Ranking Viruses: Measures of Positional Importance Within Networks Define Core Viruses for Rational Polyvalent Vaccine Development

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Motivation: The extraordinary genetic and antigenic variability of RNA viruses is arguably the greatest challenge to the development of broadly effective vaccines. No single viral variant can induce sufficiently broad immunity, and incorporating all known naturally circulating variants into one multivalent vaccine is not feasible. Furthermore, no objective strategies currently exist to select actual viral variants that should be included or excluded in polyvalent vaccines.

Results: To address this problem, we demonstrate a method based on graph theory that quantifies the relative importance of viral variants. We demonstrate our method through application to the envelope glycoprotein gene of a particularly diverse RNA virus of pigs: porcine reproductive and respiratory syndrome virus (PRRSV). Using distance matrices derived from sequence nucleotide difference, amino acid difference and evolutionary distance, we constructed viral networks and used common network statistics to assign each sequence an objective ranking of relative ‘importance’. To validate our approach, we use an independent published algorithm to score our top-ranked wild-type variants for coverage of putative T-cell epitopes across the 9383 sequences in our dataset. Top-ranked viruses achieve significantly higher coverage than low-ranked viruses, and top-ranked viruses achieve nearly equal coverage as a synthetic mosaic protein constructed in silico from the same set of 9383 sequences.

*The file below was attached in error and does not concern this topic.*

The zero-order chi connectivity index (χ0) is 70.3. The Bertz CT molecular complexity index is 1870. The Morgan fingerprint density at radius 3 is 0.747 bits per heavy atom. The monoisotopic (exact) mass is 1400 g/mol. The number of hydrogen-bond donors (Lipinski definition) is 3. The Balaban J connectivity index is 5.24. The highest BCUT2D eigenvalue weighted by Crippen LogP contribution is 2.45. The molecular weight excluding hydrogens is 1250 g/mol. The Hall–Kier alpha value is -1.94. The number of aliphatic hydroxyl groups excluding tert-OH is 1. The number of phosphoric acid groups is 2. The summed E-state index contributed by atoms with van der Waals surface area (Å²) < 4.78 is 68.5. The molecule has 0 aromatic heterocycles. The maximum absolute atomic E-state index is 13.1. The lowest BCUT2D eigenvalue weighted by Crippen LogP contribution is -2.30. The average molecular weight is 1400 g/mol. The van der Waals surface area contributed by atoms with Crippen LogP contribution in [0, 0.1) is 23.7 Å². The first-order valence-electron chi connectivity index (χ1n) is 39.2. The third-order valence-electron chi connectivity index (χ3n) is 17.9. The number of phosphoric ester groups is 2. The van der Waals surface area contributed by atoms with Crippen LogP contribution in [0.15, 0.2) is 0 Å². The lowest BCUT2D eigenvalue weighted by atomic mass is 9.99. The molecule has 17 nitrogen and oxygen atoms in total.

Conclusion: Our approach relies on the network structure of PRRSV but applies to any diverse RNA virus because it identifies subsets of viral variants that are most important to overall viral diversity. We suggest that this method, through the objective quantification of variant importance, provides criteria for choosing viral variants for further characterization, diagnostics, surveillance and ultimately polyvalent vaccine development.

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Oxford University Press


Copyright © 2012 The Author(s) All Rights Reserved.